Prius part4 – Pain and Despair
“That’s it. We got $3K for the pickup. He’s going to put the paperwork together and it’ll be over except for the signing.”
“You’re going to stay there?” I asked in horror. The plan we discussed this morning was he’d leave as soon as the appraiser had seen the truck. We’d complete negotiations over the phone. They would do the paperwork and we’d go back at some future date to sign and pick up Prius 2.
“It’s alright. I have my computer open. No one is bothering me because ‘I’m working.’”
“That’s slick,” I said, “What are you really doing?” I couldn’t imagine anyone working in that sensory toxic environment.
“Surfing the web,” he laughed.
Although V and I have been friends for years, we had never driven anywhere together. I discovered she has no more sense of direction than I do. But with the help of GPS on my iPhone, we found our picnic spot in a green space on the Rice University campus. I spread the blanket on soft ground surrounded by ancient live oaks.
After sandwiches – the niggling headache chased into the shadows – talk turned to self-discovery. I told her about my recent revelations regarding Sensory Processing Disorder. She relayed the latest developments on her journaling adventure with a Jungian practitioner.
“I am so lucky,” I marveled, lying on my back staring through tree branches at an infinite depth of the sky. Thought flowed unencumbered, words formed spontaneously. A red jet split the sky, flying low overhead. It was a rare and magnificent visual event. Waves of pleasure and inspiration coursed through me.
But at 4:30pm we had to head back to V’s car. I pulled a map, just in case, and spoke Google’s directions out loud.
“I discovered long ago that, as a rule of thumb, I should turn opposite of whichever direction I think I should turn,” V said.
I laughed in comprehension.
“I just can’t keep all those bits of information in my head.”
“You’re not supposed to have to. It’s not harder for you because you are not smart enough.” I pointed out that she wouldn’t have an advanced degree and a professional license if she wasn’t smart. “Most people know directions instinctively.”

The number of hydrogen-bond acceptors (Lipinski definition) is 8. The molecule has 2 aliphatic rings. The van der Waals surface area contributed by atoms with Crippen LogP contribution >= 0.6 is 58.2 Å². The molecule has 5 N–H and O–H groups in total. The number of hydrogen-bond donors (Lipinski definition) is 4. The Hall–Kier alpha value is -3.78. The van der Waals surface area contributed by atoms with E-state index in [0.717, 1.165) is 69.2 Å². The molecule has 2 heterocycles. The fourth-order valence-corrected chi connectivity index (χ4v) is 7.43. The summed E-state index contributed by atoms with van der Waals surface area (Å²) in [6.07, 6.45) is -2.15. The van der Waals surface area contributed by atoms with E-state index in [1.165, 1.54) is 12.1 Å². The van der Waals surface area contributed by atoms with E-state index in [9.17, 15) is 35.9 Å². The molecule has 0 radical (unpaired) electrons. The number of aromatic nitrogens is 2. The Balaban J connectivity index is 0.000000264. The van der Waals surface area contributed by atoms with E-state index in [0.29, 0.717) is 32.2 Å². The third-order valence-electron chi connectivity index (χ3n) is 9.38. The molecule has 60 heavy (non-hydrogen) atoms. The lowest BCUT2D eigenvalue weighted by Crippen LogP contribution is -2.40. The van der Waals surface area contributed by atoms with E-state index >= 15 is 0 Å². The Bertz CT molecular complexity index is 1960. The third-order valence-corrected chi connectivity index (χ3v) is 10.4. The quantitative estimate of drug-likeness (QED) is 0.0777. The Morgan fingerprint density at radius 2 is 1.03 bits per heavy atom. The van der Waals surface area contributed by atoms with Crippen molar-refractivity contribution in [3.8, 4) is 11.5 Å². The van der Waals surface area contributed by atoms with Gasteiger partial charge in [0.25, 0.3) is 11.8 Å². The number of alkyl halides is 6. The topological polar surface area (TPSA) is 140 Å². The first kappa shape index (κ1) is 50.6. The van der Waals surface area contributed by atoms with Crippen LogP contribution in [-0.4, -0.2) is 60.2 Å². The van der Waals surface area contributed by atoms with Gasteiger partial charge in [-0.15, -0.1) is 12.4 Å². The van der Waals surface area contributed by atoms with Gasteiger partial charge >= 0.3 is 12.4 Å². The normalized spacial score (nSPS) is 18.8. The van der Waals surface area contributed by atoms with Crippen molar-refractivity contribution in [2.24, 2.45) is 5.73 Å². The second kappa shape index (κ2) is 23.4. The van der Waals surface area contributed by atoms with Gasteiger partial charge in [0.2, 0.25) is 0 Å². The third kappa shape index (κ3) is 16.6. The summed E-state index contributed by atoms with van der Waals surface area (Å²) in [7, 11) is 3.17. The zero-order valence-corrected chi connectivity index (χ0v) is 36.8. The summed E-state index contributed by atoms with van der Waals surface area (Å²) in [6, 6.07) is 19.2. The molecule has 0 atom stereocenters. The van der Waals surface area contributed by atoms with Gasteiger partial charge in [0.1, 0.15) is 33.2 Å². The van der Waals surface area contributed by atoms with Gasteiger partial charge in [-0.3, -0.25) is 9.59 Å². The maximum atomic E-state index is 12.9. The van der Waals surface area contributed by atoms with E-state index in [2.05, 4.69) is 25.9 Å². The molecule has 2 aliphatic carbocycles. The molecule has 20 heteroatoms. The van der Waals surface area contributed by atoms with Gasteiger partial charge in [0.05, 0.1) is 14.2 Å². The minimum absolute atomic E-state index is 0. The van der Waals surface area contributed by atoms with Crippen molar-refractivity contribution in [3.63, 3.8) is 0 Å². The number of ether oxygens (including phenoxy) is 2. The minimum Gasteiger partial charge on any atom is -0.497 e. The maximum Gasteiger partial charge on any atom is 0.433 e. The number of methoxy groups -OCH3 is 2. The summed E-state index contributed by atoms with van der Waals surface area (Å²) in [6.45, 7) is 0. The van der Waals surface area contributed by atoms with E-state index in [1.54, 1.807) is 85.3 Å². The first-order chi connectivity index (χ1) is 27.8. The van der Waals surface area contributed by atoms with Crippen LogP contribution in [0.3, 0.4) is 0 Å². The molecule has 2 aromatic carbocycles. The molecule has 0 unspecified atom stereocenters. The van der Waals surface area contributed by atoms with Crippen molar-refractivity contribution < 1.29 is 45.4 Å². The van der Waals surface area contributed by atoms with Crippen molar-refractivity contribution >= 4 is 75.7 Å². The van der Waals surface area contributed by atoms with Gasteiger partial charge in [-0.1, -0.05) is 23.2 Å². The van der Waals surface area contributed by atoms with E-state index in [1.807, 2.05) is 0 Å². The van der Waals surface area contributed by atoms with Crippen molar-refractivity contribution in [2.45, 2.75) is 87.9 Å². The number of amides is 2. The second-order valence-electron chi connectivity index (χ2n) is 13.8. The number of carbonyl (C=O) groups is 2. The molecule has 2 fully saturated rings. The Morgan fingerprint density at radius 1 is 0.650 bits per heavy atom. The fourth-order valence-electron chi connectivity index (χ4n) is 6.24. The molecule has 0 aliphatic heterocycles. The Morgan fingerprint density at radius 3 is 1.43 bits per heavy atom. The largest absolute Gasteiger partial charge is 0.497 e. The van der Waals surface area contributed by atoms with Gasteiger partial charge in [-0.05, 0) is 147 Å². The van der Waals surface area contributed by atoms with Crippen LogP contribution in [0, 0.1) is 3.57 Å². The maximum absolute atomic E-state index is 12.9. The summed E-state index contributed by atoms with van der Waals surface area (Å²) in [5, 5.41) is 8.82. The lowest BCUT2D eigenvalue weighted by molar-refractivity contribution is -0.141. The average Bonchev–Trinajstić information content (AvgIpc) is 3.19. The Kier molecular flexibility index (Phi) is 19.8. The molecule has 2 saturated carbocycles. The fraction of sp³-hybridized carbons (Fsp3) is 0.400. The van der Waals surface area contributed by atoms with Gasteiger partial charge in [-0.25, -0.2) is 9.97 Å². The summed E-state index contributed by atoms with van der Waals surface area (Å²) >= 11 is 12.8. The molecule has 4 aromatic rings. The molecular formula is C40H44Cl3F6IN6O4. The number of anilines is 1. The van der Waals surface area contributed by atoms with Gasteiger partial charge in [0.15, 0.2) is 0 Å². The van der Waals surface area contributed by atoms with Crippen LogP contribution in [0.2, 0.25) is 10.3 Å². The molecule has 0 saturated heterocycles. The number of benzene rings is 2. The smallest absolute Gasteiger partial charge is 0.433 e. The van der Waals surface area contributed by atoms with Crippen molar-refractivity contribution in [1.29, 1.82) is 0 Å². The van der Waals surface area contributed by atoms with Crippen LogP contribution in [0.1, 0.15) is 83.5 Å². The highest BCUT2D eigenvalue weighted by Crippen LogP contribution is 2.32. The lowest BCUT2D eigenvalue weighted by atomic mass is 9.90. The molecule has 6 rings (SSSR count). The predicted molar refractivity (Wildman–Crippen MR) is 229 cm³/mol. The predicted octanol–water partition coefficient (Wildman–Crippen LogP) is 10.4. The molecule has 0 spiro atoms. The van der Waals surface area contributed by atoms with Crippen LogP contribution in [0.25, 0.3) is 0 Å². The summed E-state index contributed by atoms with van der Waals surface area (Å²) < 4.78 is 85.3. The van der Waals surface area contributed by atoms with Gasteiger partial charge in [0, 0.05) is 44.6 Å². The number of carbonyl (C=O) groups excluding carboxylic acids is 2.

“How?” she asked.
“They orient by magnetic field or something.”
“You know, migratory birds don’t use higher reason to find their way south and back.”
I dropped V off and fell in line with thousands of commuters driving down I-59.
Inside the dealership, I asked for the financier, Bill (not his real name).
The suited concierge escorted me to the crowded TV room. “You can wait here.”
“May I wait over there?” I pointed down a quiet hall of offices to a wall of tinted glass overlooking a deserted acre of parking lot.
He looked at me like I was insane, then shrugged his shoulders. “Wait wherever you like.”
It took ten minutes in Bill’s tiny office to sign the stack of papers. All the while the headache knocked at my temples. I took two emergency Tylenol before I got on that last leg of freeway. But the pain was fully in force by the time I got home.
I rested, cocooned in sensory isolation, and wondered idly if I had offended the goddess of the migraine by invoking her likeness in the previous day’s negotiation. “If so, you brought it on yourself.” It hurt to laugh.
I have a whole language for headaches: tension headaches, insomnia, humidity, posture, and barometric pressure headaches. There are headaches born from over exposure to loud noise, toxic smells, bright lights and annoying people. There are travel headaches and rich food headaches.
This was a major event headache. Muscles so tight they set in play a pain loop that would not abate without intervention. My next scheduled massage wasn’t until Tuesday. I took 100 mg of Flexerol and hoped for the best.
The pain subsided enough to get out of bed. I stretched and worked on my back muscles with various self-massage devices. In the midst of self-care, I squeeze in three productivity blocks. But it didn’t stop the dark angel of Despair from visiting me at 10:30 when the Levoxyl and Wellbutrin in my system waned.
“You’ll never accomplish anything,” Despair told me, “It’s hopeless and you’re almost out of time.”
“You are wrong,” Reason replied, “You don’t even exist. After my first cup of coffee tomorrow morning, you will be vanquished.”
“You’ll never be rid of me,” she declared.
I took another 50mg of Flexerol and went to bed.
Note: Sensorina receives no money or goods from Toyota, Apple, Google or any major drug manufacturer. However…if any of them wanted to sponsor her blog, she would be happy to negotiate.